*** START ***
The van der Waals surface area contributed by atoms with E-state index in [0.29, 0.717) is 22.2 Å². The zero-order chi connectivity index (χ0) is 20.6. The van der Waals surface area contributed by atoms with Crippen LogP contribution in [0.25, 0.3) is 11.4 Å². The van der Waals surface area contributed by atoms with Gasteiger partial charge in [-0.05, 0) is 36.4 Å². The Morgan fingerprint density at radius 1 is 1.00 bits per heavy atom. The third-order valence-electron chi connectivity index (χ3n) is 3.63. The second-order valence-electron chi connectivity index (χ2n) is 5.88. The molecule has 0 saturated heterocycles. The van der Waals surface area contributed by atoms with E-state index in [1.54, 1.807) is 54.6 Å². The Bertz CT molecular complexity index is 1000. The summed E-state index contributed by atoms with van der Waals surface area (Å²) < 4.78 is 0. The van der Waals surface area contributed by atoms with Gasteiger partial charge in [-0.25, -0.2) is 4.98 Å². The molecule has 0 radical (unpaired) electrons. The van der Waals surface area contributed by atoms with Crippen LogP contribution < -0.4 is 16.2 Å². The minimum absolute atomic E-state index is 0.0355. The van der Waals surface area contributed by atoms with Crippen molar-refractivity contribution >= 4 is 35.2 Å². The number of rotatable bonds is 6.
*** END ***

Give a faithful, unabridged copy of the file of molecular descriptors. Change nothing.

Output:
The van der Waals surface area contributed by atoms with E-state index in [0.29, 0.717) is 22.2 Å². The zero-order chi connectivity index (χ0) is 20.6. The van der Waals surface area contributed by atoms with Crippen LogP contribution in [0.25, 0.3) is 11.4 Å². The van der Waals surface area contributed by atoms with Gasteiger partial charge in [-0.05, 0) is 36.4 Å². The Morgan fingerprint density at radius 1 is 1.00 bits per heavy atom. The third-order valence-electron chi connectivity index (χ3n) is 3.63. The second-order valence-electron chi connectivity index (χ2n) is 5.88. The molecule has 0 saturated heterocycles. The van der Waals surface area contributed by atoms with E-state index in [1.54, 1.807) is 54.6 Å². The Bertz CT molecular complexity index is 1000. The summed E-state index contributed by atoms with van der Waals surface area (Å²) < 4.78 is 0. The van der Waals surface area contributed by atoms with Gasteiger partial charge in [-0.25, -0.2) is 4.98 Å². The molecule has 0 radical (unpaired) electrons. The van der Waals surface area contributed by atoms with Crippen LogP contribution < -0.4 is 16.2 Å². The minimum absolute atomic E-state index is 0.0355. The van der Waals surface area contributed by atoms with Crippen molar-refractivity contribution >= 4 is 35.2 Å². The number of rotatable bonds is 6.